“Carlyle was not a conservative,” wrote Simon Heffer in his excellent biography of Thomas Carlyle, Moral Desperado (1995). “What he saw of the socio-political system in the mid-nineteenth century he despised, and saw no point in conserving.” That is true, but the fact that Heffer had to say it suggests the existence of other reasonable interpretations: one wouldn’t say, for example, that Nietzsche wasn’t a conservative. Richard Reeves, by contrast, in his recent and highly competent biography of John Stuart Mill, repeatedly and without explanation calls Carlyle a “conservative,” presumably for no other reason than that Carlyle’s views diverged sharply from those of the “liberal” Mill. Indeed, the question of whether Carlyle was a conservative, a liberal, a proto-socialist, a nationalist reactionary, or something else again—that is, the question of how to define Carlyle’s political disposition in some relevant way—has troubled his interpreters for many years.

Carlyle (1795–1881) was one of the two or three most influential writers of the nineteenth century. Writers as varied and philosophically irreconcilable as Ruskin, Mill, Dickens, Arnold, and Emerson all attested to the power Carlyle had, in one way or another, exercised over their thinking. Yet now he’s hardly read at all. A few dedicated souls at Edinburgh University continue to produce the Collected Letters of Thomas and Jane Welsh Carlyle, an invaluable work of scholarship, and Carlyle’s first book, the strange and convoluted satire Sartor Resartus (1834), is still taught in postgraduate English courses. But his best works are in print only intermittently, and, in my experience, even intelligent and well-read people have only the vaguest notion of who he was. Carlyle’s absence from today’s intellectual landscape is probably inevitable: his labyrinthine, emotionally turgid prose strikes many readers as incomprehensible, and his tirades against democracy put him—to use the modern cliché—on the wrong side of history. This absence is unfortunate. Even though Carlyle offered no realistic solutions, his diagnosis of what ails modern politics is as relevant in 2009 as it ever was.

Carlyle was born in Ecclefechan in Dumfriesshire, the son of affectionate but austere Seceder Presbyterians. The bluntness and severity of that upbringing pervaded everything he said and wrote. An extremely precocious child, he entered Edinburgh University overprepared at age fourteen. After a brief time as a ministerial student—he ceased to be a Christian in his early twenties—he began trying to make his way in literary Edinburgh. By 1815, the Scottish Enlightenment (the term was not yet in use) had made Edinburgh famous all over Europe. The Whig, democratic-leaning Edinburgh Review dominated British high culture; a poor review from the Edinburgh could destroy a book and sink a reputation.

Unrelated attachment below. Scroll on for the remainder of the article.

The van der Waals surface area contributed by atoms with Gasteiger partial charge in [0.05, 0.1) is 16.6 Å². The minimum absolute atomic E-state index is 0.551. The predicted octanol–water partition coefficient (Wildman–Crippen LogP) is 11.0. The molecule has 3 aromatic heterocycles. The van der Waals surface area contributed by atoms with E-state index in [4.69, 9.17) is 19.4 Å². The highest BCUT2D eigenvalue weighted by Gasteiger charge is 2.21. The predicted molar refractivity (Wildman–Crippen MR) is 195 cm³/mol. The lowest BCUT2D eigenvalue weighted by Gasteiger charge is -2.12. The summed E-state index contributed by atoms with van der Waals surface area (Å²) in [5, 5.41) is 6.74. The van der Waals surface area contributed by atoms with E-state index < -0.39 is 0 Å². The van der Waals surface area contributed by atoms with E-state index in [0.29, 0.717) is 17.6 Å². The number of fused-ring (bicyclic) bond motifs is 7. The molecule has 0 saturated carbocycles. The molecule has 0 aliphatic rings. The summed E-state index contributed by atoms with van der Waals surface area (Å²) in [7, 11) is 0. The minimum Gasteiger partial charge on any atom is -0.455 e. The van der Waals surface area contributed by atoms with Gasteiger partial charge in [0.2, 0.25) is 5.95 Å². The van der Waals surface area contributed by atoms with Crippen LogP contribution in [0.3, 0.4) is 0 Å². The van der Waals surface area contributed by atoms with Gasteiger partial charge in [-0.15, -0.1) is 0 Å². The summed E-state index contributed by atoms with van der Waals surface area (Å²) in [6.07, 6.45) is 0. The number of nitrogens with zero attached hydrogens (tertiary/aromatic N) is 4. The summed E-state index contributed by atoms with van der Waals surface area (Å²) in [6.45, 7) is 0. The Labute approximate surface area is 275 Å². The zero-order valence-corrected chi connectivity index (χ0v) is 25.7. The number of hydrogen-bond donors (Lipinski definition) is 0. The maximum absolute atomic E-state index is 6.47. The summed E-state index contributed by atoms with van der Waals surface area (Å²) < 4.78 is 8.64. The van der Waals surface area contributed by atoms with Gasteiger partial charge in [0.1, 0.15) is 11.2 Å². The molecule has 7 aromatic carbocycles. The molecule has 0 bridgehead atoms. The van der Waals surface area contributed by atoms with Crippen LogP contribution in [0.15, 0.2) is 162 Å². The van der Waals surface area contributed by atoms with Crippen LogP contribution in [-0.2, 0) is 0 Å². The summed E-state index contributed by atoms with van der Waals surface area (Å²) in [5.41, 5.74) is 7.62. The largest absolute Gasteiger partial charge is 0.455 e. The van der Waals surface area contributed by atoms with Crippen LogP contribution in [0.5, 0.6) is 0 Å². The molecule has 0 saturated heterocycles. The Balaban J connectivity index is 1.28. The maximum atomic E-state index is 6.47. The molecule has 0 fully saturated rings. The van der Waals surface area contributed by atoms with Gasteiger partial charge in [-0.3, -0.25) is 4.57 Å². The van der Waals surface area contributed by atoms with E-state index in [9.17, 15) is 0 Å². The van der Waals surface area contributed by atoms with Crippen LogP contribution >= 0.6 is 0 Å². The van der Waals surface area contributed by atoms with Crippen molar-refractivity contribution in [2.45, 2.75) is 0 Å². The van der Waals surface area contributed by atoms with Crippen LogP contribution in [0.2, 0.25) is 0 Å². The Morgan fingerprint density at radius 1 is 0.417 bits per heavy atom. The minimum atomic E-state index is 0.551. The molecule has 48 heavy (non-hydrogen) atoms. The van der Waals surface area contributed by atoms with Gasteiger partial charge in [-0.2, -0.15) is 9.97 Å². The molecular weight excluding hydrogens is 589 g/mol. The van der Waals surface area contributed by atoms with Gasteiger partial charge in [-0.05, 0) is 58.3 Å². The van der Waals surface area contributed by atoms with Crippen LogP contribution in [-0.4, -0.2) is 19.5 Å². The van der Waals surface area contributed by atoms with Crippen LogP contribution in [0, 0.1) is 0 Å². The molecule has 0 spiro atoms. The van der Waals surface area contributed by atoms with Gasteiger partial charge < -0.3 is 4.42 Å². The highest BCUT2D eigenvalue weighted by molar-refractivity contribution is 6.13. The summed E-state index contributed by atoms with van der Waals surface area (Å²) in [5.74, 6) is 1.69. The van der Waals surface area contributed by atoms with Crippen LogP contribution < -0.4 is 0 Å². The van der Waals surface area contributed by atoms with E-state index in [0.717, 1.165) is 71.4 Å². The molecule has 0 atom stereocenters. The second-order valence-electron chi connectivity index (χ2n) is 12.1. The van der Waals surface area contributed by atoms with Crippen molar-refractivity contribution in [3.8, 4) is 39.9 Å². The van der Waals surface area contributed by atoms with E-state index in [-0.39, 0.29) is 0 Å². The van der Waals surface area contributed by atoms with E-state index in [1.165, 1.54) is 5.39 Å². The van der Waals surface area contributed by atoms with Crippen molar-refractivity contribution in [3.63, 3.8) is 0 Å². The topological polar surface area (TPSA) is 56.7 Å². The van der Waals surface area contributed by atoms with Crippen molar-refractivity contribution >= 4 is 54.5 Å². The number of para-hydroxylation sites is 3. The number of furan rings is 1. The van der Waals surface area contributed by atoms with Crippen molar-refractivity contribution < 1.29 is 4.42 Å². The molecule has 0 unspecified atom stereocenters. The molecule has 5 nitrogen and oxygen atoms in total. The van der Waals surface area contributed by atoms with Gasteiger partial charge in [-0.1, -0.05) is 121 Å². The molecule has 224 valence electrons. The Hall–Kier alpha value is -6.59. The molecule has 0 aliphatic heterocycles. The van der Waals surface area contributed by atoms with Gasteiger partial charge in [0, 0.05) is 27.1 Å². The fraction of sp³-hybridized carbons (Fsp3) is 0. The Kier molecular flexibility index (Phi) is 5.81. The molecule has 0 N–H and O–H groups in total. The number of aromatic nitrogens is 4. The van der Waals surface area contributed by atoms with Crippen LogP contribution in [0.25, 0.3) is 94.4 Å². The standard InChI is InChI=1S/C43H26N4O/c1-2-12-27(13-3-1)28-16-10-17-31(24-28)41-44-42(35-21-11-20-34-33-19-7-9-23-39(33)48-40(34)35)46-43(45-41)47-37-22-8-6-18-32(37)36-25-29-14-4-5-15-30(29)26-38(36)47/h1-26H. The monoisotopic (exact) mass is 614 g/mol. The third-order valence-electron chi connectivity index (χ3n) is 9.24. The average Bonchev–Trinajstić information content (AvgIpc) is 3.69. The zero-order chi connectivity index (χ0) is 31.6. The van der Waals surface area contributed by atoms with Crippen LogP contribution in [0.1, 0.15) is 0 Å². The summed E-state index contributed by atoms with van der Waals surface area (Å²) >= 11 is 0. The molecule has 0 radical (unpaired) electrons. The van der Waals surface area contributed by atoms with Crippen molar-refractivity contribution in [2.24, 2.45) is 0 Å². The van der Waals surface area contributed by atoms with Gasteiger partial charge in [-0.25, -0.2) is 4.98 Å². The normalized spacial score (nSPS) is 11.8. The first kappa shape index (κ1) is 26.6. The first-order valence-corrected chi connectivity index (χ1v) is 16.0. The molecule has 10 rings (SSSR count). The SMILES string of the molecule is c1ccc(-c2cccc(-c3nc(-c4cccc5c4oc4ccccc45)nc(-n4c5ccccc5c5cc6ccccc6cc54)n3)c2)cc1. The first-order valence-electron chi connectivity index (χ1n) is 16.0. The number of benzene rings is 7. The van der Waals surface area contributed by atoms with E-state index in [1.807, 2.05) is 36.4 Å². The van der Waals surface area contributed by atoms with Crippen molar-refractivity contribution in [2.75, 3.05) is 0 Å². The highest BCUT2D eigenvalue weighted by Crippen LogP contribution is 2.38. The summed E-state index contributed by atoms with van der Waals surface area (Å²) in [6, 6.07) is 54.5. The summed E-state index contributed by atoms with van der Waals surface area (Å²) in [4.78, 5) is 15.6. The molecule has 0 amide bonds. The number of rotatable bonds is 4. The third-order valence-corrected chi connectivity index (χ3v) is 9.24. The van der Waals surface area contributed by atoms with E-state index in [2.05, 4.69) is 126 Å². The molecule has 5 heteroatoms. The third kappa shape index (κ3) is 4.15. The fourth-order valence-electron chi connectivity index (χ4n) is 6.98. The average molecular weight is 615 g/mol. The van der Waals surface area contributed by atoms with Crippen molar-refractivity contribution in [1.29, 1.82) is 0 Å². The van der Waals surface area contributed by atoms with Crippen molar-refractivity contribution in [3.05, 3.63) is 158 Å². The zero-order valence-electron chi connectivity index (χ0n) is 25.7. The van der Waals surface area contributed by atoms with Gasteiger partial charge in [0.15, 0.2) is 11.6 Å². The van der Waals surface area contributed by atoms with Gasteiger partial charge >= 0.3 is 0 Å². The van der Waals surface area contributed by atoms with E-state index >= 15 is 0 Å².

The hope of democracy . . . sounded hollow to him.

This was the Age of Reform, when British intellectual life was astir with notions of an ever-widening “public sphere” (as Jürgen Habermas would later call it) in which, through the open exchange of ideas, seemingly intractable social and political problems could be dealt with in the light of reason and, over time, solved. The first Reform Bill, which extended the franchise and changed the makeup of electoral constituencies, passed Parliament in 1832, in large part owing to the advocacy of Edinburgh Whigs. None of this impressed Carlyle. The hope of democracy, the promise that through the “diffusion of knowledge” an educated populace could make its own wise decisions, sounded hollow to him. Already crotchety by his late twenties, he simply could not get along in the fashionable intellectual circles of Edinburgh. Soon he moved with his new wife Jane to a country farm well outside the city—a ghastly wilderness retreat, really—and, in 1834, he left Scotland for London in order, as he wrote to his brother, to “preach nothing but the sound word.”

By the mid-1830s, Carlyle’s brilliant essays on literature and politics had begun to attract attention. J. S. Mill and Ralph Waldo Emerson made his acquaintance. With the 1837 publication of The French Revolution— a remarkable work combining judicious scholarship with a breathless narrative style —he became a minor intellectual celebrity. His friends urged him to lecture, which he did to great effect, most famously in a series of talks later collected under the title On Heroes, Hero-worship, and the Heroic in History (1841). In London he found an audience, but for the most part it did not include the political elite whom he wished to influence. Thus, there is a quality in his writing of preaching to those without ears to hear, the fiery anger of a rejected prophet—thus, too, the famously difficult prose, called “Carlylese” in his own day, by turns exhilarating and unmanageable.